Want to make sure your money supports your values? That’s where socially responsible investing comes in.
Socially responsible investing (SRI) is often interpreted as “tree hugging” or giving up investment returns for the sake of doing good. (This isn’t quite true, by the way). And even when Grownups are interested in the concept of investing in a socially responsible way, many don’t even know how to get started or what it actually means.
So, What is Socially Responsible Investing?
Socially responsible investing (or sustainable and responsible investing) goes beyond monetary returns: It’s a way for Grownup investors to make a positive impact with their money locally and globally. Socially responsible investing takes a Grownup’s societal concerns into account as an important part of their investment focus.
The History of Socially Responsible Investing
Socially responsible investing isn’t a new concept: It dates back more than 200 years, originating with the Methodists and Quakers. Both groups preached against the idea of profiting at the expense of their neighbors. In other words, no partnering or investing with those who earned their money though alcohol, tobacco, weapons, gambling, or slavery.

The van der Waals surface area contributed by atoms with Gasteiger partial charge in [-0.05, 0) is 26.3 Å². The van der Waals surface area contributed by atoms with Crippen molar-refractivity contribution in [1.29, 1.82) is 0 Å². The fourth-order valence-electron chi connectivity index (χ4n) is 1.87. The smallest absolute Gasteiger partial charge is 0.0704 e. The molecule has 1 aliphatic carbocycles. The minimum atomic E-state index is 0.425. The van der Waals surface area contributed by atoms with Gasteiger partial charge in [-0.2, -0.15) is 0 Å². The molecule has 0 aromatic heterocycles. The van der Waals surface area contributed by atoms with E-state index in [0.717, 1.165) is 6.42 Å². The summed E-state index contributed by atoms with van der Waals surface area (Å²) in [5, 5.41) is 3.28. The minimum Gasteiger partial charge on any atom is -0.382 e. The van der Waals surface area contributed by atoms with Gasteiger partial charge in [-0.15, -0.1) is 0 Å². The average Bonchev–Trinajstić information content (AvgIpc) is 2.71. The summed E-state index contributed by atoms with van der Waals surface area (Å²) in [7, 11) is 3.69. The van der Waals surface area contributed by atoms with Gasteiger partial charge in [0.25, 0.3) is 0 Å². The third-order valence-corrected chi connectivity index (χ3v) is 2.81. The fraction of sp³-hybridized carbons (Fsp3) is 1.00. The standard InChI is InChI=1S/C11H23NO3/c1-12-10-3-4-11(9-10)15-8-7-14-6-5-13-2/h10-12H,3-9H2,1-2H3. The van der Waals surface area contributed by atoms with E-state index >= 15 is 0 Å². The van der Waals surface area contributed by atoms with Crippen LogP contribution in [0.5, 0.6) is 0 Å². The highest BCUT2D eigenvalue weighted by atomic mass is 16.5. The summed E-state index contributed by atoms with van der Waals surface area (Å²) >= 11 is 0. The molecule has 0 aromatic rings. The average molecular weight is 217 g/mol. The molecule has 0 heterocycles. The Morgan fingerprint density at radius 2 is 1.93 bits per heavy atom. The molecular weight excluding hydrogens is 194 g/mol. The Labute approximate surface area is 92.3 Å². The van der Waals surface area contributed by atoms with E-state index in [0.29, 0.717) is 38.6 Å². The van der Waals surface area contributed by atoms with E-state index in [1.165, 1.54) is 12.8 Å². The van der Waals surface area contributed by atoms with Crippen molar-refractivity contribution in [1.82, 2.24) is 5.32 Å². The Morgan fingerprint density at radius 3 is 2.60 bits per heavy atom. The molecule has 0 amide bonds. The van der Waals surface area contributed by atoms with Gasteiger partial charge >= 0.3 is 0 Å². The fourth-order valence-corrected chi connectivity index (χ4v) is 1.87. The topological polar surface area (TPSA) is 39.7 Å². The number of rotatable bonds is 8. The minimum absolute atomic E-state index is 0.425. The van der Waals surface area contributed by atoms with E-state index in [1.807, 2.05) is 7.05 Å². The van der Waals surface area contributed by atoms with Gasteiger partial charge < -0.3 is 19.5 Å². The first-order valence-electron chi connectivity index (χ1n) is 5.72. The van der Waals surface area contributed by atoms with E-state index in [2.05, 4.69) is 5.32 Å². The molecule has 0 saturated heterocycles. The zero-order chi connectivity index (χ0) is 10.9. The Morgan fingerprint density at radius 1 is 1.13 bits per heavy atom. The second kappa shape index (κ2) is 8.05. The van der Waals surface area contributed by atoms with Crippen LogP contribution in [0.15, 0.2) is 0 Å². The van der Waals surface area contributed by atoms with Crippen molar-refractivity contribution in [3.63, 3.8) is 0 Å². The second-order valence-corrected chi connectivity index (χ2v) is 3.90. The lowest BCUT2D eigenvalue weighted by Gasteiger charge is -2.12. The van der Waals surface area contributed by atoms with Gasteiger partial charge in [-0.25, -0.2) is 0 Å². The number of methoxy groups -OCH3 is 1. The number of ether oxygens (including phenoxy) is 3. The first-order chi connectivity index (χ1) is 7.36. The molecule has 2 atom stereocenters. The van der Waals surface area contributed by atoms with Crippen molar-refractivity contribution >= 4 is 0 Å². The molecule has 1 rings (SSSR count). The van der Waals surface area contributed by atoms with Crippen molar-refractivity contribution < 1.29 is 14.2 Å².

In the modern era, the real power of boycotting companies and divestment from companies associated with harmful products or practices became evident from the 1960s through the 1980s:
- Companies providing weapons used in the Vietnam War were boycotted.
- Community development banks were established in low-income or minority communities as part of the Civil Rights Movement.
- Investors (both individuals and institutions) divested from companies that operated in South Africa, which contributed to the collapse of apartheid.
- New mutual funds purposefully avoided companies that produced weapons, alcohol, tobacco, and nuclear energy.
3 Ways Socially Responsible Investing Works
The most straightforward: When you actually invest in companies or governments that align with your values, you’re fitting the definition of a socially responsible investor.
Maybe the environment is an important issue to you. Or perhaps it’s social issues like employees’ rights or human rights in general. Maybe you’re concerned with corporate accountability. While you can research specific companies, investing with your values is most easily accomplished through mutual funds, index mutual funds, or ETFs whose focus is on SRI goals.
When mutual fund companies are screening companies to include in their SRI mutual funds, they use environmental, social, and governance criteria (ESG) to address their concerns. This means that they will include (or exclude) companies based on factors including environmental impact policies; community/workplace health, safety, and human rights policies; and corporate transparency and accountability.
Companies may be included because they satisfy certain requirements such as “green” energy. They may be negatively screened out because they are involved in a certain industry such as fossil fuels. Mostly, though, companies are included based on restricted screens, which means they may satisfy most of the portfolio manager’s criteria, but not all. This can be a great opportunity to create a dialogue with a company to encourage them to improve on their ESG practices.